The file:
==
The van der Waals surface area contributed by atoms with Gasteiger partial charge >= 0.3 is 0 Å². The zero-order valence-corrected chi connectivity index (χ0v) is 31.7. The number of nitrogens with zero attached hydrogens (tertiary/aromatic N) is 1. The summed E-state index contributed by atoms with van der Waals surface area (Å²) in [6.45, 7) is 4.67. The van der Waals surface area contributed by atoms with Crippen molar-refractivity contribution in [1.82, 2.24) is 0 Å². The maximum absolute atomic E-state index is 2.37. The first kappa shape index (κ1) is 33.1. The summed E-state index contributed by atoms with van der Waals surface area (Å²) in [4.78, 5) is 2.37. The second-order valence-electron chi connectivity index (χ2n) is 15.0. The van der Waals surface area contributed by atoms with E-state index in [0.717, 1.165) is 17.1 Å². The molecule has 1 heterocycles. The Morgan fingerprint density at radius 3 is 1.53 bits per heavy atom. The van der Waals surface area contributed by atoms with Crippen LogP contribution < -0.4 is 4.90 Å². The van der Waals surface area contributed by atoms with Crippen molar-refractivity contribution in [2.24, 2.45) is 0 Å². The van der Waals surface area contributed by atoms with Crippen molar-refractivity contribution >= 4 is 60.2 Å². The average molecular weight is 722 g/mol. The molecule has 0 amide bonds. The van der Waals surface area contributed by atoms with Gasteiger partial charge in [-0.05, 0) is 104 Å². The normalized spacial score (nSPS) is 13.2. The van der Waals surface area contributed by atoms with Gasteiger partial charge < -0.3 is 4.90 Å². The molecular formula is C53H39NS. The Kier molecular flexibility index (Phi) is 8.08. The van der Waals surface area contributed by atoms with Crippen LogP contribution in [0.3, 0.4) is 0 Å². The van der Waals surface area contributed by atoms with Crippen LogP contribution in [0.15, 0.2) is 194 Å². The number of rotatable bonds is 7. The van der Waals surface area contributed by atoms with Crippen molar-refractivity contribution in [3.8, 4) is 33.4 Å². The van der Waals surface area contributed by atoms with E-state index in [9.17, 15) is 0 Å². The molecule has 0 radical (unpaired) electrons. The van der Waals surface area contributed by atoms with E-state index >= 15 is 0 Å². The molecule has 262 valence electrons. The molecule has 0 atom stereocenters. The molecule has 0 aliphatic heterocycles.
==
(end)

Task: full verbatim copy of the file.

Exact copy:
The van der Waals surface area contributed by atoms with Gasteiger partial charge >= 0.3 is 0 Å². The zero-order valence-corrected chi connectivity index (χ0v) is 31.7. The number of nitrogens with zero attached hydrogens (tertiary/aromatic N) is 1. The summed E-state index contributed by atoms with van der Waals surface area (Å²) in [6.45, 7) is 4.67. The van der Waals surface area contributed by atoms with Crippen molar-refractivity contribution in [1.82, 2.24) is 0 Å². The maximum absolute atomic E-state index is 2.37. The first kappa shape index (κ1) is 33.1. The summed E-state index contributed by atoms with van der Waals surface area (Å²) in [4.78, 5) is 2.37. The second-order valence-electron chi connectivity index (χ2n) is 15.0. The van der Waals surface area contributed by atoms with E-state index in [0.717, 1.165) is 17.1 Å². The molecule has 1 heterocycles. The Morgan fingerprint density at radius 3 is 1.53 bits per heavy atom. The van der Waals surface area contributed by atoms with Crippen LogP contribution < -0.4 is 4.90 Å². The van der Waals surface area contributed by atoms with Crippen molar-refractivity contribution in [2.24, 2.45) is 0 Å². The van der Waals surface area contributed by atoms with Crippen molar-refractivity contribution >= 4 is 60.2 Å². The average molecular weight is 722 g/mol. The molecule has 0 amide bonds. The van der Waals surface area contributed by atoms with Gasteiger partial charge in [-0.05, 0) is 104 Å². The normalized spacial score (nSPS) is 13.2. The van der Waals surface area contributed by atoms with Gasteiger partial charge < -0.3 is 4.90 Å². The molecular formula is C53H39NS. The Kier molecular flexibility index (Phi) is 8.08. The van der Waals surface area contributed by atoms with Crippen LogP contribution in [0.3, 0.4) is 0 Å². The van der Waals surface area contributed by atoms with Crippen LogP contribution in [0.15, 0.2) is 194 Å². The number of rotatable bonds is 7. The van der Waals surface area contributed by atoms with Crippen molar-refractivity contribution in [3.8, 4) is 33.4 Å². The van der Waals surface area contributed by atoms with E-state index in [9.17, 15) is 0 Å². The molecule has 0 radical (unpaired) electrons. The van der Waals surface area contributed by atoms with E-state index >= 15 is 0 Å². The molecule has 262 valence electrons. The molecule has 0 atom stereocenters. The molecule has 0 aliphatic heterocycles.